Smaller coastal fish feeling the heat

Dozens washing up on shores, an ugly effect caused by El Nino’s intensity

GEORGE TOWN: It might be a little depressing for some Penangites taking evening walks by the beach of late.

Dozens of small dead fish are regularly washing up, testament to the fact that the sweltering heat caused by the El Nino weather phenomenon is killing weaker fish.

Many Penangites have shared the ugly sight of rotten spotted scat (kitang), small croakers (gelama) and juvenile catfish (duri) appearing along the beach.

The spotted scat is a macro feeder, dwelling in submerged rocks just off the seashore, while young croakers and catfish hug close to the coastline and dare not venture into deeper waters for fear of predators.

“Because they live so close to the seashore, they are more at risk of heatwaves,” said Universiti Sains Malaysia’s (USM) ichthyologist (fish expert) Dr Khaironizam Md Zain.

He said in the sweltering heat, the sea warms up too, particularly in the shallows by the seashore.

“When seawater is too warm, it does not hold on to dissolved oxygen.

“This causes fish to suffer from hypoxia (a state of low, insufficient oxygen),” he said.

To add to the problem, USM marine biologist Prof Datuk Dr Aileen Tan said the intense blooming of algae would rob more dissolved oxygen from the sea.

“Whenever there are weeks of hot, rain-less weather, followed by a period of sudden heavy showers, algae at sea will grow tremendously.

“During the day, they do photosynthesis and release oxygen, but at night, they absorb oxygen and release carbon dioxide.

“Sea algae have short lifespans too and when they die, their decomposition robs more dissolved oxygen.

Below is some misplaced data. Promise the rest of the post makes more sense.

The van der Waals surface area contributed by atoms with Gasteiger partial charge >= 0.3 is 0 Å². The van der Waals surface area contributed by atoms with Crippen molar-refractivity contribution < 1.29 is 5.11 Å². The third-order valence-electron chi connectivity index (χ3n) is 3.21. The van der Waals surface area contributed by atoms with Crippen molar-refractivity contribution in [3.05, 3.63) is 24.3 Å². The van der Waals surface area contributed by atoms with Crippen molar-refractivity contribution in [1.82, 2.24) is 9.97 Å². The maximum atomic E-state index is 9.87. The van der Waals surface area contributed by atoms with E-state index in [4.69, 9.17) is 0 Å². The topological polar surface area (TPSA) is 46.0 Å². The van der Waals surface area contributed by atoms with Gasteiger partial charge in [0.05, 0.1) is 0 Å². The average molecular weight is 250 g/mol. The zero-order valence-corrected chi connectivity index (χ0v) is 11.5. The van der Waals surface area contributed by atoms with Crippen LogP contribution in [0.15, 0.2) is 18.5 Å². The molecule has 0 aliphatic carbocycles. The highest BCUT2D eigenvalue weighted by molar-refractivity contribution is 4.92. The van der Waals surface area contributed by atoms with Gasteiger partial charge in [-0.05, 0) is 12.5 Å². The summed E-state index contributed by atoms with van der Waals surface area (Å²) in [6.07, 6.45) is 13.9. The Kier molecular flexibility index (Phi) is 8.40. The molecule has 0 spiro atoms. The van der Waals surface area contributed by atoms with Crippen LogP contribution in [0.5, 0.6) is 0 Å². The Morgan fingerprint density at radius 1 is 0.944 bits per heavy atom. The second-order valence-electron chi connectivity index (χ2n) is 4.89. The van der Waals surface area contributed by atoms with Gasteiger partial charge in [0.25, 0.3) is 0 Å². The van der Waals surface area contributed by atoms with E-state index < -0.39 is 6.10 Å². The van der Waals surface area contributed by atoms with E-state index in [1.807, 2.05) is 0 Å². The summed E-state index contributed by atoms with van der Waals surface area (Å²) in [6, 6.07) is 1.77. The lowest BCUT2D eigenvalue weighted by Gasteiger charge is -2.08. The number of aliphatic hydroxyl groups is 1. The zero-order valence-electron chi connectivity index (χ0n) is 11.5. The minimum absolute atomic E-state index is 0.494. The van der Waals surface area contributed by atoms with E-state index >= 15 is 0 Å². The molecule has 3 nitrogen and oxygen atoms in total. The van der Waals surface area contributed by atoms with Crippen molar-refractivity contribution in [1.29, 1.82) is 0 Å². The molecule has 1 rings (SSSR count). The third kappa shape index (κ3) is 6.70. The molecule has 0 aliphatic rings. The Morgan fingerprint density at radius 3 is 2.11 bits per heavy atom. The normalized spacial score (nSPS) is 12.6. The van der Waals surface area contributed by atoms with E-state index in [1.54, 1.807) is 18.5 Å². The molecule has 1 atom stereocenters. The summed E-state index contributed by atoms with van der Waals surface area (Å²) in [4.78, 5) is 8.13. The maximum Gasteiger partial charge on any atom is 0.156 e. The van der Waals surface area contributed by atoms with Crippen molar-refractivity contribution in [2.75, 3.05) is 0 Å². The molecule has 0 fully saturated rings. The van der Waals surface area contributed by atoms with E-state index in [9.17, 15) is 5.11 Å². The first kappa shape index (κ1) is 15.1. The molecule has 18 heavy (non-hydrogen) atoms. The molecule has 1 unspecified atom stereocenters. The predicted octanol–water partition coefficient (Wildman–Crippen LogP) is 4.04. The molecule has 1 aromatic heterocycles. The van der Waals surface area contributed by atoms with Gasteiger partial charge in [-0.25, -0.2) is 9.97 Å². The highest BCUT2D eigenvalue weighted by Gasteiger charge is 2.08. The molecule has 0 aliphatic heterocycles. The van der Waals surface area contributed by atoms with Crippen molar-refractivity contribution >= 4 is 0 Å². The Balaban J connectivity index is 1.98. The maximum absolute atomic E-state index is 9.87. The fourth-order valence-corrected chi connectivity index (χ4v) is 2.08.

“Weak fish and fish that do not flee to deeper, cooler waters can die,” said Prof Tan.

She said this was part and parcel of the theory of natural selection expounded by 19th century naturalist Charles Darwin.

“It may look depressing, but it is part of the cycle of life,” she added.

USM atmospheric physicist Assoc Prof Dr Yusri Yusup agreed that the heatwave alone may not be causing fish deaths along the coastline.

For several years, he has had several gauges monitoring conditions between the atmosphere and the sea at a station about 800m off the unpopulated coast of Teluk Bahang here. The readings of the gauges are uploaded onto the Internet every 90 minutes and the public can access the data at

“At present, the sea temperature has begun rising by half a degree Celsius on average since the start of this month.

“The coastline sea temperature averages around 28°C. Last November, it recorded a peak of 31°C,” he said.

Yusri said since last December, the coastal sea temperature – using Teluk Bahang coast as the benchmark – had settled into stable fluctuations without extreme temperature spikes that merit alarm.

“The El Nino weather phenomenon has a role to play in the heat we are experiencing.

“Though the data shows it is not as severe as prior years, it does seem to be long-lived. We are now in the inter-monsoon transitional phase, but up north here, we are not getting much rain, so the weather is causing rarely-seen effects such as small fish dying close to shore,” he added.

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